When you think of turkey art projects, your mind probably goes straight to sweet, plump turkeys with a brightly colored swath of feathers surrounding their bodies. Those lessons are great for younger students, but what do you do with older students in those days leading up to Thanksgiving break?
The truth is, older children love to create smaller, more detailed and realistic drawings. And believe it or not, turkeys, with their variety of feathers and bumpy skin, make a great subject matter for exploring texture.
This lesson only requires one class period, and best of all, requires very few supplies.
WHAT YOU’LL NEED:
– 9″ x 12″ 90 lb. watercolor paper
– Waterproof black marker, fine point
– Watercolor paints (tray sets are great)
– Medium and small round brushes
HOW TO DRAW A TURKEY
Older students love to draw from observation, so we’ve included a turkey handout that they can use to get started with several ways to create texture using simple lines. Download it here:
Use a pencil for the initial drawing so students can erase if needed.
Begin with the eye near the top left area of the paper. Leave room for the body and legs.
Next, add the head, beak and neck. The neck should only extend halfway down the paper.
Draw the large body. It may take students several attempts to get the right size.
Add the wing next.
For each layer of tail feathers, draw a light line where the top of the feathers will touch, then add in each individual feather.
The layer of feathers closest to the body will be short and squared off, the second layer of feathers are longer and more broad. It’s okay if the other layer of feathers extends off the edge of the page.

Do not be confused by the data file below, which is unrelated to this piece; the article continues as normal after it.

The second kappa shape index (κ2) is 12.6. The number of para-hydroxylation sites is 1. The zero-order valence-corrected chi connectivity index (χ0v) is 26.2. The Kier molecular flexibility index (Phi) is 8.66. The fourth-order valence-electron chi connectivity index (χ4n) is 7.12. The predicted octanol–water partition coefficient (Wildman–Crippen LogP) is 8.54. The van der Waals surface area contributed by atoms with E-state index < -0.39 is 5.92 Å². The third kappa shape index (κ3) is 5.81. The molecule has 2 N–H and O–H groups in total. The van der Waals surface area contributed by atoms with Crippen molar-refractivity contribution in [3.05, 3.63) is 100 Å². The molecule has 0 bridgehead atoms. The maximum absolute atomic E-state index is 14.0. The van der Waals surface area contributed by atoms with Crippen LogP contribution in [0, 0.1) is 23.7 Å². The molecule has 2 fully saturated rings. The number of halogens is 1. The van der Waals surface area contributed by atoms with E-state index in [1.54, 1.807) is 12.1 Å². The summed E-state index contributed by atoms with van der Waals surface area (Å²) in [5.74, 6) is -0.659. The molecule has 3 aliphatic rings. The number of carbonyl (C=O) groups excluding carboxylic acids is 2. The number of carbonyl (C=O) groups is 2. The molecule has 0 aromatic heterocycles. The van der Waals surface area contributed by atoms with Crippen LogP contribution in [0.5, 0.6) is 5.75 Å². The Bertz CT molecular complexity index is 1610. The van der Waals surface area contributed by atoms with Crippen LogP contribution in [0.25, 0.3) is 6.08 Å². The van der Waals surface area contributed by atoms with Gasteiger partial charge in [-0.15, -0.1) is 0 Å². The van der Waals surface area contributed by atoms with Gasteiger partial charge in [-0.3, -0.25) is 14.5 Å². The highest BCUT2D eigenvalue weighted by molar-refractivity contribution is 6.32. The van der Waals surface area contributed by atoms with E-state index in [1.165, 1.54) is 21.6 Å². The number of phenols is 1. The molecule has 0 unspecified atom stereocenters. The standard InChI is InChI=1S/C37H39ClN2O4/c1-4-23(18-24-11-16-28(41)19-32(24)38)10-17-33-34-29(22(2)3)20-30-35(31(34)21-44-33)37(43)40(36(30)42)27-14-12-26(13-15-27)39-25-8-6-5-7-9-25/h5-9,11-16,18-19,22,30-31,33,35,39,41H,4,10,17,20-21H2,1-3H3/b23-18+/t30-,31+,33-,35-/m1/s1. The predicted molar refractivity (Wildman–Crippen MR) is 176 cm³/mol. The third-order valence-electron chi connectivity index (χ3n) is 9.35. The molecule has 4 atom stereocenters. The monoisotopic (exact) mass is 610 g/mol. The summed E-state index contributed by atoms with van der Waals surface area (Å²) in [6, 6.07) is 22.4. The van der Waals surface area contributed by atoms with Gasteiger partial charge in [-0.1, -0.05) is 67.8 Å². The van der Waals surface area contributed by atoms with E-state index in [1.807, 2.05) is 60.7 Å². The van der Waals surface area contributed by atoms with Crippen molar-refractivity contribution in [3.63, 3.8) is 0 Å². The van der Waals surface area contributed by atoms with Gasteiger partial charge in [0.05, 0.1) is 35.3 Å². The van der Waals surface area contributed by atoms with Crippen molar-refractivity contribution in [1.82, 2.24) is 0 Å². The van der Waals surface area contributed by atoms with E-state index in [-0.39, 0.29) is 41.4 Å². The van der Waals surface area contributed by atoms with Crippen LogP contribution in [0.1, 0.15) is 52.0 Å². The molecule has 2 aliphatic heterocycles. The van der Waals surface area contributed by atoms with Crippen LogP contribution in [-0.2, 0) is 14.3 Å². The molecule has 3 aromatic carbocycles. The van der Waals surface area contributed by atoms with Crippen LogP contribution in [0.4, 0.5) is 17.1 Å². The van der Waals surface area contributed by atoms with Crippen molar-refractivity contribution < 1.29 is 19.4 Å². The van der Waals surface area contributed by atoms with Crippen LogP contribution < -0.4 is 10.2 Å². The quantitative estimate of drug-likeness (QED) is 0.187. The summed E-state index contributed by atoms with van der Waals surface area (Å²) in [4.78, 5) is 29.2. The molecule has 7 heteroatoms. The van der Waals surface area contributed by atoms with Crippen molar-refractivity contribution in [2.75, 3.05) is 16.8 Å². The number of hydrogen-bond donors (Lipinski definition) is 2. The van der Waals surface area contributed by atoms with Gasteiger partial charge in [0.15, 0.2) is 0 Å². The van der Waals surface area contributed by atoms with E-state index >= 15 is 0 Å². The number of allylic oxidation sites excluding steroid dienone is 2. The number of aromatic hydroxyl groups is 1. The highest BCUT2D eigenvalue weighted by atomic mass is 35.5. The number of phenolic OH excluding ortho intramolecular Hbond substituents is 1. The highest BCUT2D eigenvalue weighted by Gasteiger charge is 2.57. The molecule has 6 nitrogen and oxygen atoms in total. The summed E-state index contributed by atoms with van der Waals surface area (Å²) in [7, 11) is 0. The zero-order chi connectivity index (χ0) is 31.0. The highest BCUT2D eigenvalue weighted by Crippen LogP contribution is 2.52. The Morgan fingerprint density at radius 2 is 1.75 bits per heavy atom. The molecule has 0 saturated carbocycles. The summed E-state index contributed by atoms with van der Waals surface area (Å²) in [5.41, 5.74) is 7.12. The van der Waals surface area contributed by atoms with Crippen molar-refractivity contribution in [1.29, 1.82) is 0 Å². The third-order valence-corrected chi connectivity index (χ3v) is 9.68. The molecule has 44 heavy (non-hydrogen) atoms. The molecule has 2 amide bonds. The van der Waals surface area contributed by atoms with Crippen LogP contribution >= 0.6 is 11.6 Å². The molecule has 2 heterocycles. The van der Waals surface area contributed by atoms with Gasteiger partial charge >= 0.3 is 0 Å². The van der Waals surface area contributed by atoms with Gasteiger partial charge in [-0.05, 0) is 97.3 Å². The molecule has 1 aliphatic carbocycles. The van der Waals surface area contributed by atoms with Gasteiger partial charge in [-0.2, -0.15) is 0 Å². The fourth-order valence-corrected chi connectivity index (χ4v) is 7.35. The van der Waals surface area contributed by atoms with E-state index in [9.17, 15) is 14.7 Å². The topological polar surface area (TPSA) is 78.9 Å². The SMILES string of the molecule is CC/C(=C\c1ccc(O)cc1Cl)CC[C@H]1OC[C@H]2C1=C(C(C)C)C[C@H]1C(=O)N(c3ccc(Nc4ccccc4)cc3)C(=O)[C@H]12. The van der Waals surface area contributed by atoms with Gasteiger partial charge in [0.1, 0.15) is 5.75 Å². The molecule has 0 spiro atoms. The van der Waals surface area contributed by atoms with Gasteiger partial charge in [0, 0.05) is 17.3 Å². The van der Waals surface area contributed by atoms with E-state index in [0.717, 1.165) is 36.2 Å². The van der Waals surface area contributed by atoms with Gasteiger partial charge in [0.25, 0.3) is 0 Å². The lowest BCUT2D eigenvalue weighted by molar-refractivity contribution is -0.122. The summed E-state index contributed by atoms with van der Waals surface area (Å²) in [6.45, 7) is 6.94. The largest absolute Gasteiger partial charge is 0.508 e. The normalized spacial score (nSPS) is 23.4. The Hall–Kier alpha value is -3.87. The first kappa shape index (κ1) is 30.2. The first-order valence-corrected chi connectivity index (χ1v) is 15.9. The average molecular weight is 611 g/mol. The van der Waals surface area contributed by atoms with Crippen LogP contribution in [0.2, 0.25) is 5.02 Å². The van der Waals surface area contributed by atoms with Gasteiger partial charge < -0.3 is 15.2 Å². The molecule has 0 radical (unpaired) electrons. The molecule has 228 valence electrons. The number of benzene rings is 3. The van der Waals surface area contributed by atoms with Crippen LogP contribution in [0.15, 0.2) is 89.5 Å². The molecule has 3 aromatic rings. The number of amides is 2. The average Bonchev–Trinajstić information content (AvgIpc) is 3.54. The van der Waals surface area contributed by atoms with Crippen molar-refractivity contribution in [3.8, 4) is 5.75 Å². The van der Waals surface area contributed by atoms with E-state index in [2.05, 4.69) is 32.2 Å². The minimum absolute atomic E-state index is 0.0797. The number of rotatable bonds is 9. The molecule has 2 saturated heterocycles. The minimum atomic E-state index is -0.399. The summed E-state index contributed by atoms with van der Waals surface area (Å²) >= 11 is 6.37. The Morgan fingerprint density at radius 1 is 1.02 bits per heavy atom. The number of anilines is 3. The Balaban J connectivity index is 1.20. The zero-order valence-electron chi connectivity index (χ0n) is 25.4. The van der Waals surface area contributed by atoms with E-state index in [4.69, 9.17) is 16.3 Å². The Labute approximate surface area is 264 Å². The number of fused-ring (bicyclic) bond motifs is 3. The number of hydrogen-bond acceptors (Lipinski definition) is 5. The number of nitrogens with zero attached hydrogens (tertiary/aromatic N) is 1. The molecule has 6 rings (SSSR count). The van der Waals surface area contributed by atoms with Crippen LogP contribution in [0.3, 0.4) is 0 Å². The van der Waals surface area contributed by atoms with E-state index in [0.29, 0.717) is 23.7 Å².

Trace your lines with a fine tip waterproof black marker, like a Sharpie. Erase any extra pencil lines.
Use the Sharpie to begin adding texture.
Line is a great way to add texture because it is so versatile and requires very little in the way of supplies. For example, parallel lines create an entirely different texture than cross-hatched lines.
In darker or more shadowed areas, group the lines more closely together. This will add contrast to your drawing.
It can help to have photographs of real turkeys on student tables or projected onto the board so they can see the variety of textures themselves. It’s also helpful to note the direction of the feathers, which will also determine the direction of the lines.
Don’t forget to add some texture to the ground as well. A shadow below the feet can help ground the turkey so it doesn’t look like it’s floating.
PAINTING THE TURKEY
The texture on the turkey is really the star of the show, so only a light layer of watercolor paint, or a wash is needed.
Start with a very wet paintbrush. No need to wipe it off after dipping it in water. Pick up just a bit of paint by swirling it around gently in the watercolor pan.
When you paint, you should have a very translucent layer of paint. If you paint is very think or opaque, simply add more water to the paper to spread it out.
To add extra dimension to the turkey, you can add some paint lines on dry areas that echo the texture lines.
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